Estimation of Directional Wave Spectra from Multicomponent Observations

T. H. C. Herbers Center for Coastal Studies, Scripps Institution of Oceanography, La Jolla, California

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R. T. Guza Center for Coastal Studies, Scripps Institution of Oceanography, La Jolla, California

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Abstract

An improved method for estimating the directional spectrum of linear surface gravity waves from in Situ observations is presented. The technique, a refinement and extension of the inverse method of Long and Hasselmann, is applicable to multicomponent wave measurements at fixed locations in constant or slowly varying depth water. On a frequency band by frequency band basis, an estimate of the directional distribution of wave energy S(θ) is obtained by minimizing a roughness measure of the form ∫dθ[d2S(θ)/dθ2]2 subject to the constraints: (i) S(θ) is nonnegative with unit integral, (ii) S(θ) fits the data within a chosen statistical confidence level, and (iii) S(θ) is zero on any directional sectors where energy levels are always relatively low because of the influence of geographic surroundings. The solution to this inverse problem is derived through a variational formulation with Lagrange multipliers.

A series of simulations using the new estimator show the fundamental limitations of sparse array data and the importance of using all available data-independent information [i.e., constraints (i) and (iii)] for achieving optimal estimates. The advantages of smoothness optimization are illustrated in a comparison of the present and Long and Hasselmann methods. The present method yields smooth estimates where Long and Hasselmann obtained rough estimates with multiple spurious peaks. A smooth solution to the inverse problem that has only truly resolved features is both easier to interpret and more readily evaluated numerically than wildly spurious solutions. The examples also demonstrate the subjectivity of intercomparing estimation techniques.

A few illustrative examples are presented of S(θ) estimates obtained from a two-dimensional array (aperture 120 m × 96 m) of 14 pressure transducer in 6 m water depth. Estimates using the full array and no geographic constraints are smooth and exhibit the expected refractive columnation of shoreward propagating energy towards normal incidence. Additionally, reflection from the mildly sloping beach 310 m shoreward of the center of this array is very weak at wind wave and swell frequencies. Estimates of S(θ) made using only the sensors on a longshore line, and a constraint of no reflected energy, are very similar to S(θ) obtained with the full array and no constraint.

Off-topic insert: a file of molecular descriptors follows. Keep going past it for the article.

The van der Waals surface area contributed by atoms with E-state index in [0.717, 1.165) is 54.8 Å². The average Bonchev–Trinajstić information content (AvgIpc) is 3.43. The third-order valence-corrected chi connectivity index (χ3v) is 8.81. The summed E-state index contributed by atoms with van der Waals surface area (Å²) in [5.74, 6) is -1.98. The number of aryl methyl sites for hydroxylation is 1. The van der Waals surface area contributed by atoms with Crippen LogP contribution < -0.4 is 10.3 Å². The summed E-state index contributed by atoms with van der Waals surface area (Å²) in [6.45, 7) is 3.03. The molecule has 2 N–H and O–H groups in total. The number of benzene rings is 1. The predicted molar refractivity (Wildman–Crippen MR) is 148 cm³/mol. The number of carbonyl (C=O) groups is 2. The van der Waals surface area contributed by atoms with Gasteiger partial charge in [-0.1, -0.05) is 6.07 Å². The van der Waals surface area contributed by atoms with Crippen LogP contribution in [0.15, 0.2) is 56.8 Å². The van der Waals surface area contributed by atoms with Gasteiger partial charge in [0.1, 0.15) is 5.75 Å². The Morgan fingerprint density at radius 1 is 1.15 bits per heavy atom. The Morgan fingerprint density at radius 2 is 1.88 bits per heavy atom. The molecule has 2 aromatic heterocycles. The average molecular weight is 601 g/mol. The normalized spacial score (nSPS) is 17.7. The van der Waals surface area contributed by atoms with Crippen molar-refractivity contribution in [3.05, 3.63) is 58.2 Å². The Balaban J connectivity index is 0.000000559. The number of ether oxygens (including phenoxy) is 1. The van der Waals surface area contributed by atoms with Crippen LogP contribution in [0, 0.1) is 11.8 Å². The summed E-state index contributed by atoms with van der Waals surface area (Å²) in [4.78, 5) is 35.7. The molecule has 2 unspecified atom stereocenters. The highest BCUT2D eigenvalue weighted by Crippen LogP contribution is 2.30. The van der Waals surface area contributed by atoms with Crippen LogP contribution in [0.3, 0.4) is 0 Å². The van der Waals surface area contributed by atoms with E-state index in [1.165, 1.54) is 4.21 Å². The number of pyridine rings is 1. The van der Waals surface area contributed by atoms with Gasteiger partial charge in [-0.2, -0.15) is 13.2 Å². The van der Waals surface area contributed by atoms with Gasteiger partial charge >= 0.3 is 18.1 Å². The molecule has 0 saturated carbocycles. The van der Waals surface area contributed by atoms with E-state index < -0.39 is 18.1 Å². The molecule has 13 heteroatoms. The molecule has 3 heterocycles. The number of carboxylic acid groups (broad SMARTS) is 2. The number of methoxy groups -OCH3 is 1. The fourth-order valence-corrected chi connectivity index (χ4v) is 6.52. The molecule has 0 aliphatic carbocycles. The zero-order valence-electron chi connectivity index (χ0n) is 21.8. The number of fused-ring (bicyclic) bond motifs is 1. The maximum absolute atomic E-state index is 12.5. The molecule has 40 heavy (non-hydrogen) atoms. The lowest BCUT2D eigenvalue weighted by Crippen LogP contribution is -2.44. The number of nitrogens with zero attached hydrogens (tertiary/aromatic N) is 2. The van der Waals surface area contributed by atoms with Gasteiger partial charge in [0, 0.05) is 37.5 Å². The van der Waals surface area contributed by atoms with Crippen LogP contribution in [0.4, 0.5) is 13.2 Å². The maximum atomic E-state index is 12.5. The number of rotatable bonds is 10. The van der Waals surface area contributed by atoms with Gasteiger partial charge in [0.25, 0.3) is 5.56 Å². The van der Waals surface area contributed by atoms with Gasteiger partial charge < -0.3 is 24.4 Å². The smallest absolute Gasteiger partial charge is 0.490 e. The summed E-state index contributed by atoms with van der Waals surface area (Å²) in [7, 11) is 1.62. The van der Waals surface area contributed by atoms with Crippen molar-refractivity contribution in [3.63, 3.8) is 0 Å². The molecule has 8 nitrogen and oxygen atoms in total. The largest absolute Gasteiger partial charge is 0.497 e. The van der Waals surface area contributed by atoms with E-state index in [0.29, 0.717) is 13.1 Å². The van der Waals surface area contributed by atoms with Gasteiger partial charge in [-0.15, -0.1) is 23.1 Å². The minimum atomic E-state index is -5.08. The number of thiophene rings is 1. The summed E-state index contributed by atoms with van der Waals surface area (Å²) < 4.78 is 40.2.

Abstract

An improved method for estimating the directional spectrum of linear surface gravity waves from in Situ observations is presented. The technique, a refinement and extension of the inverse method of Long and Hasselmann, is applicable to multicomponent wave measurements at fixed locations in constant or slowly varying depth water. On a frequency band by frequency band basis, an estimate of the directional distribution of wave energy S(θ) is obtained by minimizing a roughness measure of the form ∫dθ[d2S(θ)/dθ2]2 subject to the constraints: (i) S(θ) is nonnegative with unit integral, (ii) S(θ) fits the data within a chosen statistical confidence level, and (iii) S(θ) is zero on any directional sectors where energy levels are always relatively low because of the influence of geographic surroundings. The solution to this inverse problem is derived through a variational formulation with Lagrange multipliers.

A series of simulations using the new estimator show the fundamental limitations of sparse array data and the importance of using all available data-independent information [i.e., constraints (i) and (iii)] for achieving optimal estimates. The advantages of smoothness optimization are illustrated in a comparison of the present and Long and Hasselmann methods. The present method yields smooth estimates where Long and Hasselmann obtained rough estimates with multiple spurious peaks. A smooth solution to the inverse problem that has only truly resolved features is both easier to interpret and more readily evaluated numerically than wildly spurious solutions. The examples also demonstrate the subjectivity of intercomparing estimation techniques.

A few illustrative examples are presented of S(θ) estimates obtained from a two-dimensional array (aperture 120 m × 96 m) of 14 pressure transducer in 6 m water depth. Estimates using the full array and no geographic constraints are smooth and exhibit the expected refractive columnation of shoreward propagating energy towards normal incidence. Additionally, reflection from the mildly sloping beach 310 m shoreward of the center of this array is very weak at wind wave and swell frequencies. Estimates of S(θ) made using only the sensors on a longshore line, and a constraint of no reflected energy, are very similar to S(θ) obtained with the full array and no constraint.

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